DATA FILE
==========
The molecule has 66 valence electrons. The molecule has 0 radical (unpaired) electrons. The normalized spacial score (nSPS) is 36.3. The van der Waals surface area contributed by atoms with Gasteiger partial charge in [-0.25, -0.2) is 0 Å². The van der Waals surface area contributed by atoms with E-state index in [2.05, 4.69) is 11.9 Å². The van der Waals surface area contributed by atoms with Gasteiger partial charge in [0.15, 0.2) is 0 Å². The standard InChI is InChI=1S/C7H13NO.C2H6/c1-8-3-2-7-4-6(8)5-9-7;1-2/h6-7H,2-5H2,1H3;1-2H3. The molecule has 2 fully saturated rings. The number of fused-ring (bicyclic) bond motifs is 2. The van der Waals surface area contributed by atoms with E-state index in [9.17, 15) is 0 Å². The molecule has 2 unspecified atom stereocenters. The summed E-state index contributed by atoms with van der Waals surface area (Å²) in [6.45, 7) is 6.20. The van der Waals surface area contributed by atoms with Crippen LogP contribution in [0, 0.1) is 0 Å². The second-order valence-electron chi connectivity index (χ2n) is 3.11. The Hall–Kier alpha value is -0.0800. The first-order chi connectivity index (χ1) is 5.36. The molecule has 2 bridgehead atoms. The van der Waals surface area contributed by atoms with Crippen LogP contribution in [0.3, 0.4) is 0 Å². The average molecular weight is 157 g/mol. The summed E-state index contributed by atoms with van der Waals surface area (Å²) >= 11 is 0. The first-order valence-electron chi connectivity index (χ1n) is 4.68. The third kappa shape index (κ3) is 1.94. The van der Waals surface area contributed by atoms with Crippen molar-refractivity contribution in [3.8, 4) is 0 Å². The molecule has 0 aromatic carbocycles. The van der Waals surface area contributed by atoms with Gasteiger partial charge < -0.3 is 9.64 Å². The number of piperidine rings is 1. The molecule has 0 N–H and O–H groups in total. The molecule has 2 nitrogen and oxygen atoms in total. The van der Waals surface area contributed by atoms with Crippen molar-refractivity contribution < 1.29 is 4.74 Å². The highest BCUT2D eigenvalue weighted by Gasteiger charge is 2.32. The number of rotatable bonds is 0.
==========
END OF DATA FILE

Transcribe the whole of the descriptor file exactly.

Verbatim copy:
The molecule has 66 valence electrons. The molecule has 0 radical (unpaired) electrons. The normalized spacial score (nSPS) is 36.3. The van der Waals surface area contributed by atoms with Gasteiger partial charge in [-0.25, -0.2) is 0 Å². The van der Waals surface area contributed by atoms with E-state index in [2.05, 4.69) is 11.9 Å². The van der Waals surface area contributed by atoms with Gasteiger partial charge in [0.15, 0.2) is 0 Å². The standard InChI is InChI=1S/C7H13NO.C2H6/c1-8-3-2-7-4-6(8)5-9-7;1-2/h6-7H,2-5H2,1H3;1-2H3. The molecule has 2 fully saturated rings. The number of fused-ring (bicyclic) bond motifs is 2. The van der Waals surface area contributed by atoms with E-state index in [9.17, 15) is 0 Å². The molecule has 2 unspecified atom stereocenters. The summed E-state index contributed by atoms with van der Waals surface area (Å²) in [6.45, 7) is 6.20. The van der Waals surface area contributed by atoms with Crippen LogP contribution in [0, 0.1) is 0 Å². The second-order valence-electron chi connectivity index (χ2n) is 3.11. The Hall–Kier alpha value is -0.0800. The first-order chi connectivity index (χ1) is 5.36. The molecule has 2 bridgehead atoms. The van der Waals surface area contributed by atoms with Crippen LogP contribution in [0.3, 0.4) is 0 Å². The average molecular weight is 157 g/mol. The summed E-state index contributed by atoms with van der Waals surface area (Å²) >= 11 is 0. The first-order valence-electron chi connectivity index (χ1n) is 4.68. The third kappa shape index (κ3) is 1.94. The van der Waals surface area contributed by atoms with Crippen molar-refractivity contribution in [3.8, 4) is 0 Å². The molecule has 0 aromatic carbocycles. The van der Waals surface area contributed by atoms with Gasteiger partial charge < -0.3 is 9.64 Å². The number of piperidine rings is 1. The molecule has 0 N–H and O–H groups in total. The molecule has 2 nitrogen and oxygen atoms in total. The van der Waals surface area contributed by atoms with Crippen molar-refractivity contribution < 1.29 is 4.74 Å². The highest BCUT2D eigenvalue weighted by Gasteiger charge is 2.32. The number of rotatable bonds is 0.